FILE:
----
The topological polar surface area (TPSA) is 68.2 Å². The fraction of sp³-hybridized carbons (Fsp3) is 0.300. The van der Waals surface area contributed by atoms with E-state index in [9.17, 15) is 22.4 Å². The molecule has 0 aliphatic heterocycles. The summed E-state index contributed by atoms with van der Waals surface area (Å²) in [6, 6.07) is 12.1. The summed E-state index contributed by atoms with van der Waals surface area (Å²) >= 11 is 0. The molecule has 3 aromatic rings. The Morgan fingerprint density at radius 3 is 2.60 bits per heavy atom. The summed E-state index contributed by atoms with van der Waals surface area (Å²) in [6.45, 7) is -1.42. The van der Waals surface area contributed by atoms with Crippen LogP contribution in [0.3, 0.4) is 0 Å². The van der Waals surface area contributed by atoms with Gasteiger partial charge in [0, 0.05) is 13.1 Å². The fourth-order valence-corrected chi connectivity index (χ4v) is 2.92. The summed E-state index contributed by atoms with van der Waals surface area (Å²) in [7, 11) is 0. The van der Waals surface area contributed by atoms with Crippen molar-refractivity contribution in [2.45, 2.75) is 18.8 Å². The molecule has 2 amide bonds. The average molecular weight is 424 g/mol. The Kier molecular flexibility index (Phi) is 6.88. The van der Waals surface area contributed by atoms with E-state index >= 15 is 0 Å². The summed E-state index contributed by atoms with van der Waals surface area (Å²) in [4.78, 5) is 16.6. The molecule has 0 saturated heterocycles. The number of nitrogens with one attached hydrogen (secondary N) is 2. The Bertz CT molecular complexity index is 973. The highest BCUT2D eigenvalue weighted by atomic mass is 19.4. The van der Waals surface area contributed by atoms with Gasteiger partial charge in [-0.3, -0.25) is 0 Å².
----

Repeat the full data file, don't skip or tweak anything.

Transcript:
The topological polar surface area (TPSA) is 68.2 Å². The fraction of sp³-hybridized carbons (Fsp3) is 0.300. The van der Waals surface area contributed by atoms with E-state index in [9.17, 15) is 22.4 Å². The molecule has 0 aliphatic heterocycles. The summed E-state index contributed by atoms with van der Waals surface area (Å²) in [6, 6.07) is 12.1. The summed E-state index contributed by atoms with van der Waals surface area (Å²) >= 11 is 0. The molecule has 3 aromatic rings. The Morgan fingerprint density at radius 3 is 2.60 bits per heavy atom. The summed E-state index contributed by atoms with van der Waals surface area (Å²) in [6.45, 7) is -1.42. The van der Waals surface area contributed by atoms with Crippen LogP contribution in [0.3, 0.4) is 0 Å². The van der Waals surface area contributed by atoms with Gasteiger partial charge in [0, 0.05) is 13.1 Å². The fourth-order valence-corrected chi connectivity index (χ4v) is 2.92. The summed E-state index contributed by atoms with van der Waals surface area (Å²) in [7, 11) is 0. The van der Waals surface area contributed by atoms with Crippen molar-refractivity contribution in [2.45, 2.75) is 18.8 Å². The molecule has 2 amide bonds. The average molecular weight is 424 g/mol. The Kier molecular flexibility index (Phi) is 6.88. The van der Waals surface area contributed by atoms with E-state index >= 15 is 0 Å². The summed E-state index contributed by atoms with van der Waals surface area (Å²) in [4.78, 5) is 16.6. The molecule has 0 saturated heterocycles. The number of nitrogens with one attached hydrogen (secondary N) is 2. The Bertz CT molecular complexity index is 973. The highest BCUT2D eigenvalue weighted by atomic mass is 19.4. The van der Waals surface area contributed by atoms with Gasteiger partial charge in [-0.3, -0.25) is 0 Å².